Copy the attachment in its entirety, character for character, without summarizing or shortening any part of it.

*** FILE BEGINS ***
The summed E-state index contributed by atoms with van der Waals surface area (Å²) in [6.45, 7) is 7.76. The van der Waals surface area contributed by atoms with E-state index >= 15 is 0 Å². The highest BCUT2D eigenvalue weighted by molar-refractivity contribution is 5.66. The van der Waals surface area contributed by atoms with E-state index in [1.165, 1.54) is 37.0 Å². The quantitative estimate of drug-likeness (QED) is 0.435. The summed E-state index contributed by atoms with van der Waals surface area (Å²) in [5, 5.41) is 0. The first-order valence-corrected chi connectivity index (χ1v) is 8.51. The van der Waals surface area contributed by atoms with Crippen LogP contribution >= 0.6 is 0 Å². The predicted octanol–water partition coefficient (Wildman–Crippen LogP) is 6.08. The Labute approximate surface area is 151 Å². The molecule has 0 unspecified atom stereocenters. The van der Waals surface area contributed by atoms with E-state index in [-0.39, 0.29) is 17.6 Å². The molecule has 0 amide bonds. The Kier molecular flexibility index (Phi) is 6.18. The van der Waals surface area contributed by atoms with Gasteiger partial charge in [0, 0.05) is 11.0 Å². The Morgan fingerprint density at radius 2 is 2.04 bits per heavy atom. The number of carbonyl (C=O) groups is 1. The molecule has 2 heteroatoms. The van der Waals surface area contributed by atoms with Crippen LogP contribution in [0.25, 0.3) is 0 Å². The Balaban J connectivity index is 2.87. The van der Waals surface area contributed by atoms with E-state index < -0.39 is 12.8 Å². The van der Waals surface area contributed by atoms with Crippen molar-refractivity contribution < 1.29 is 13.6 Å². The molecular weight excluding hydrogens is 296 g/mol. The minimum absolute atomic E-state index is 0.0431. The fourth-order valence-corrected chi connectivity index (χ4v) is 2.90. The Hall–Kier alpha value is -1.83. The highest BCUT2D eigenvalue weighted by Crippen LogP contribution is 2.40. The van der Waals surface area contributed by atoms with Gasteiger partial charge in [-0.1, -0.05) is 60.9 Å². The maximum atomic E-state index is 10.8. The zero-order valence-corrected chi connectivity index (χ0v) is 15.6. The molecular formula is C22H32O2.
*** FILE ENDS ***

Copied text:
The summed E-state index contributed by atoms with van der Waals surface area (Å²) in [6.45, 7) is 7.76. The van der Waals surface area contributed by atoms with E-state index >= 15 is 0 Å². The highest BCUT2D eigenvalue weighted by molar-refractivity contribution is 5.66. The van der Waals surface area contributed by atoms with E-state index in [1.165, 1.54) is 37.0 Å². The quantitative estimate of drug-likeness (QED) is 0.435. The summed E-state index contributed by atoms with van der Waals surface area (Å²) in [5, 5.41) is 0. The first-order valence-corrected chi connectivity index (χ1v) is 8.51. The van der Waals surface area contributed by atoms with Crippen LogP contribution >= 0.6 is 0 Å². The predicted octanol–water partition coefficient (Wildman–Crippen LogP) is 6.08. The Labute approximate surface area is 151 Å². The molecule has 0 unspecified atom stereocenters. The van der Waals surface area contributed by atoms with E-state index in [-0.39, 0.29) is 17.6 Å². The molecule has 0 amide bonds. The Kier molecular flexibility index (Phi) is 6.18. The van der Waals surface area contributed by atoms with Gasteiger partial charge in [0, 0.05) is 11.0 Å². The Morgan fingerprint density at radius 2 is 2.04 bits per heavy atom. The number of carbonyl (C=O) groups is 1. The molecule has 2 heteroatoms. The van der Waals surface area contributed by atoms with Crippen LogP contribution in [0.25, 0.3) is 0 Å². The Balaban J connectivity index is 2.87. The van der Waals surface area contributed by atoms with E-state index < -0.39 is 12.8 Å². The van der Waals surface area contributed by atoms with Crippen molar-refractivity contribution < 1.29 is 13.6 Å². The molecular weight excluding hydrogens is 296 g/mol. The minimum absolute atomic E-state index is 0.0431. The fourth-order valence-corrected chi connectivity index (χ4v) is 2.90. The Hall–Kier alpha value is -1.83. The highest BCUT2D eigenvalue weighted by Crippen LogP contribution is 2.40. The van der Waals surface area contributed by atoms with Gasteiger partial charge in [-0.1, -0.05) is 60.9 Å². The maximum atomic E-state index is 10.8. The zero-order valence-corrected chi connectivity index (χ0v) is 15.6. The molecular formula is C22H32O2.